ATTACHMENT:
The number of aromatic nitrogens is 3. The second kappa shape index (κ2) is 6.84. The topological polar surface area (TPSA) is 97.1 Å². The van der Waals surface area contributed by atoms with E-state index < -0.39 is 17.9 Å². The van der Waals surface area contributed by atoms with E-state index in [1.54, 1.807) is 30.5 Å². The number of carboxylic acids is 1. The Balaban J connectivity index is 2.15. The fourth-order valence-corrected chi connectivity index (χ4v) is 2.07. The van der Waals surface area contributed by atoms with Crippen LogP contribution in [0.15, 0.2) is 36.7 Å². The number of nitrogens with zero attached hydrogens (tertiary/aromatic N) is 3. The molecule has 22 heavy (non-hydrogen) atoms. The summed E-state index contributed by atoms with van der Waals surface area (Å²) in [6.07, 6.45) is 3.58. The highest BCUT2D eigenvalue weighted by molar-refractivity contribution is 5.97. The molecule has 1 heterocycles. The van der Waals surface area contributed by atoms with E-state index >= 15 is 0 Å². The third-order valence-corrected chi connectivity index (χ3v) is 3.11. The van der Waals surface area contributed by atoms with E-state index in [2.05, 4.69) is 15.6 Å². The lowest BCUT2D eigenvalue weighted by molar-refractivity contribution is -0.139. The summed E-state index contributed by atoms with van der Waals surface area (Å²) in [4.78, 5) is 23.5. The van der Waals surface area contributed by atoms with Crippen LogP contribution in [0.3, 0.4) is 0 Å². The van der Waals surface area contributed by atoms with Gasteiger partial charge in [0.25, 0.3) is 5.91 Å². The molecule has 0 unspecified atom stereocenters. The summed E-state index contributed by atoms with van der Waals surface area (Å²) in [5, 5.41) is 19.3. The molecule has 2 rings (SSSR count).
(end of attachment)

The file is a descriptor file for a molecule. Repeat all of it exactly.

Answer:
The number of aromatic nitrogens is 3. The second kappa shape index (κ2) is 6.84. The topological polar surface area (TPSA) is 97.1 Å². The van der Waals surface area contributed by atoms with E-state index < -0.39 is 17.9 Å². The van der Waals surface area contributed by atoms with E-state index in [1.54, 1.807) is 30.5 Å². The number of carboxylic acids is 1. The Balaban J connectivity index is 2.15. The fourth-order valence-corrected chi connectivity index (χ4v) is 2.07. The van der Waals surface area contributed by atoms with Crippen LogP contribution in [0.15, 0.2) is 36.7 Å². The number of nitrogens with zero attached hydrogens (tertiary/aromatic N) is 3. The molecule has 22 heavy (non-hydrogen) atoms. The summed E-state index contributed by atoms with van der Waals surface area (Å²) in [6.07, 6.45) is 3.58. The highest BCUT2D eigenvalue weighted by molar-refractivity contribution is 5.97. The molecule has 1 heterocycles. The van der Waals surface area contributed by atoms with E-state index >= 15 is 0 Å². The third-order valence-corrected chi connectivity index (χ3v) is 3.11. The van der Waals surface area contributed by atoms with E-state index in [2.05, 4.69) is 15.6 Å². The lowest BCUT2D eigenvalue weighted by molar-refractivity contribution is -0.139. The summed E-state index contributed by atoms with van der Waals surface area (Å²) in [4.78, 5) is 23.5. The van der Waals surface area contributed by atoms with Crippen LogP contribution in [0.3, 0.4) is 0 Å². The van der Waals surface area contributed by atoms with Gasteiger partial charge in [0.25, 0.3) is 5.91 Å². The molecule has 0 unspecified atom stereocenters. The summed E-state index contributed by atoms with van der Waals surface area (Å²) in [5, 5.41) is 19.3. The molecule has 2 rings (SSSR count).